Old mortuary reclaimed for second life

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The old mortuary (seen on the lot and in the picture below) and Winchester building were removed from the corner of Eagle and 3rd Street. A machineshop will now be built on the lot.
The old mortuary (seen on the lot and in the picture below) and Winchester building were removed from the corner of Eagle and 3rd Street. A machine shop will now be built on the lot.

by Christy Parrott

Crosscut Reclaimed has salvaged the old mortuary building, which stood next to the Winchester building on the corner of 3rd and Eagle. The mortuary was built in 1906 by Thomas J. Mitchell, who also owned the hardware store (housed in the Winchester building). Mitchell erected the mortuary and served as both mortician and coroner, because, according to Grand County Historical Association board member, Larry Gross,

“There wasn’t any other mortuary in town.”

The new property owners of the lot, who are replacing the Winchester building with a machinist shop, contacted Crosscut Reclaimed and asked if they’d like to give new life to the old building. Crosscut Reclaimed agreed: “Having the ability to rebuild a historical building is the pinnacle of what we do,” Jack Norton explains. “We’d rather see the building re-erected or reused,” he says. “It’d be a shame to just allow it to be bulldozed.”

In fact, Crosscut Reclaimed plans to keep the mortuary intact, using their master skills to painstakingly deconstruct the building. “You start from the top down. Roof boards and rafters, later we remove the rake walls and siding until only the skeleton remains,” Jack Norton laughs at the pun. “We’re taking it down very carefully,” Megan Norton assures.

Crosscut Reclaimed is retaining the building’s character, including the beautiful, locally harvested lodge-pole pine siding. “Over time, the sunbaked south side of the building has oxidized into a dark patina,” Megan Norton explains. The Nortons are finding treasures as they work side by side to preserve the mortuary building’s integrity, such as three old whiskey bottles distilled in 1905, and the shipping panel, repurposed as siding for the structure, with Mitchell’s name, which the Norton’s generously donated to the Grand County Historical Society.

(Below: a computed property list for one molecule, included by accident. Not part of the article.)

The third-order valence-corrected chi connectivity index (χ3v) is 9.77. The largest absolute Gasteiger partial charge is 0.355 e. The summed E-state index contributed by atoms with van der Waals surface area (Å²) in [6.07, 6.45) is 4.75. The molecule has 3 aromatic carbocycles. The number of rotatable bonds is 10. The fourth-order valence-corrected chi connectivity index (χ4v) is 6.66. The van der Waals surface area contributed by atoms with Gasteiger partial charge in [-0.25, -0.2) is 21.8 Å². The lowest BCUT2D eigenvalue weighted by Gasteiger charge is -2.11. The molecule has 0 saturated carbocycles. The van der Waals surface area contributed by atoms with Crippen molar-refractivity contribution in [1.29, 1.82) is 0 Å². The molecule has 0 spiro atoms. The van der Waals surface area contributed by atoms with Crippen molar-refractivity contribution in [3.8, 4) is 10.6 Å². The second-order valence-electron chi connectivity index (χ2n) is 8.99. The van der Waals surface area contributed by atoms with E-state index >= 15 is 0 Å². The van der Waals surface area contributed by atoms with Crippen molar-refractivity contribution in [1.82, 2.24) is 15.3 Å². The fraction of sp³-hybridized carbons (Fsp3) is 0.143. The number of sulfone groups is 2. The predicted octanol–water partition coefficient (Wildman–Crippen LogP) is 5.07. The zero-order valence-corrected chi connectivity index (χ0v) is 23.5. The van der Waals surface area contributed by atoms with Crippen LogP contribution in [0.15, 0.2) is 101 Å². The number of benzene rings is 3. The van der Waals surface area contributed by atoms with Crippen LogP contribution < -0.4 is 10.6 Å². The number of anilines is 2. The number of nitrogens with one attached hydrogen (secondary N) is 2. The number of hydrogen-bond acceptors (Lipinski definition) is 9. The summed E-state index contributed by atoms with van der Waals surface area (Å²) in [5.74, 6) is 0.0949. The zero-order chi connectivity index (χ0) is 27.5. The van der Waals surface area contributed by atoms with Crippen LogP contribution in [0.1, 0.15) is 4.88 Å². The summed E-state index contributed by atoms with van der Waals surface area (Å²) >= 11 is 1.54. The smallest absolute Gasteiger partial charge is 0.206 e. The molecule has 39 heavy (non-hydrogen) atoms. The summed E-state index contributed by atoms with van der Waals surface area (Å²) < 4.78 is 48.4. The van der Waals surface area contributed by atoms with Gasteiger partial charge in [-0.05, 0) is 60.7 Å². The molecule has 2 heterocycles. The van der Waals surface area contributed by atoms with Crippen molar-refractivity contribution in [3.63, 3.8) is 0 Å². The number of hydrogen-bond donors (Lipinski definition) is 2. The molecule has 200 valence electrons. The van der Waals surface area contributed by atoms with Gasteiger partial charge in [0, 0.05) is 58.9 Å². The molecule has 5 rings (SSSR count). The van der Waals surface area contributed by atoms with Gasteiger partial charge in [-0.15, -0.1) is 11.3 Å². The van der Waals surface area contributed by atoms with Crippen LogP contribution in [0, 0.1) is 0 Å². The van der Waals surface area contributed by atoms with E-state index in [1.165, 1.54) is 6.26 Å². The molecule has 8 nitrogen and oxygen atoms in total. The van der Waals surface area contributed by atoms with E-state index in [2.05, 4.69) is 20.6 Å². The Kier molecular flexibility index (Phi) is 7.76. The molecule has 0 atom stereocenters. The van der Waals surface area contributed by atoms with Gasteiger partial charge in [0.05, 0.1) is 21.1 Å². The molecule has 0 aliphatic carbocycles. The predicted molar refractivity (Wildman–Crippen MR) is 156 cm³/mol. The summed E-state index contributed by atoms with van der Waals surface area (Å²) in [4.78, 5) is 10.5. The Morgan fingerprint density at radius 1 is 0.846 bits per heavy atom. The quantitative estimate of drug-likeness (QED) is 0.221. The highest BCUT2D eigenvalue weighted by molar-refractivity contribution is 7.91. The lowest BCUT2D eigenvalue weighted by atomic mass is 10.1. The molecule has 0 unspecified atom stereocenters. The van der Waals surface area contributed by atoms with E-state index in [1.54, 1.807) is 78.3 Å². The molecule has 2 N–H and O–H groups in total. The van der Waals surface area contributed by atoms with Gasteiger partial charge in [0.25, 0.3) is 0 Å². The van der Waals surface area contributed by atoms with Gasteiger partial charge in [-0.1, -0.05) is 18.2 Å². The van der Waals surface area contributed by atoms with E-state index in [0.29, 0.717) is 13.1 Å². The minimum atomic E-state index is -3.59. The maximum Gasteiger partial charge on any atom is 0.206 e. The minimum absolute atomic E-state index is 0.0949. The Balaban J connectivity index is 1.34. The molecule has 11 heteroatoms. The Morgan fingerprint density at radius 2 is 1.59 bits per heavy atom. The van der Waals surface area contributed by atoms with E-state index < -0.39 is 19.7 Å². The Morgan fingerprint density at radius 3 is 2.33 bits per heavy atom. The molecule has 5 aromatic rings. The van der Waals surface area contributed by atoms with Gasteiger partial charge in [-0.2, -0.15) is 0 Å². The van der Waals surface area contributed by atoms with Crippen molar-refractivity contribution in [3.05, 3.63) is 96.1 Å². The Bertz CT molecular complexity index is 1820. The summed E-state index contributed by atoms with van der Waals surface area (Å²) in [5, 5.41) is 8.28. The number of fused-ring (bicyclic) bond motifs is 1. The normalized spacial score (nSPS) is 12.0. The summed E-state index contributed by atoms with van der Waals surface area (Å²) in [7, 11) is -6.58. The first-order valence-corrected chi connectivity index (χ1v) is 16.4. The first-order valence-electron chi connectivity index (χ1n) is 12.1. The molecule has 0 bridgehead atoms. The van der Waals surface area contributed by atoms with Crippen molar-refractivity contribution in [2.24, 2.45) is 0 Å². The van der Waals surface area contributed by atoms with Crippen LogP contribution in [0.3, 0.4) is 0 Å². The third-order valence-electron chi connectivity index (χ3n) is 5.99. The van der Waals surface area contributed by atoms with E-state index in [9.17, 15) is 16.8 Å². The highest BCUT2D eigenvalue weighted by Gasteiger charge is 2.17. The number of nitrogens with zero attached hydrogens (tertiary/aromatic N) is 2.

Crosscut Reclaimed has upcycled old buildings before, at Grand River Ranch, for example. “It’s challenging. It takes a fair amount of engineering,” Megan Norton says. The age of the mortuary means nothing about the structure is up to current building codes, so Crosscut Reclaimed will likely drape the building over a sturdy frame or put the mortuary inside another building as an architectural accent. Crosscut Reclaimed’s upcycling to retain the mortuary is an important part of maintaining Kremmling’s history and appeal. “If it got bulldozed,” Jack Norton says, “It would break my heart.” Both Jack and Megan Norton hope the building will remain in Grand County. In so many towns and cities across the country, business development often leads to a once small town resembling a strip mall. Kremmling’s ability to retain their historical landmarks and buildings are a huge part of why our town won’t look like any other.

Crosscut Reclaimed is a local, Kremmling based business and can be reached at 970-485- 0603 as well as their website and social media page.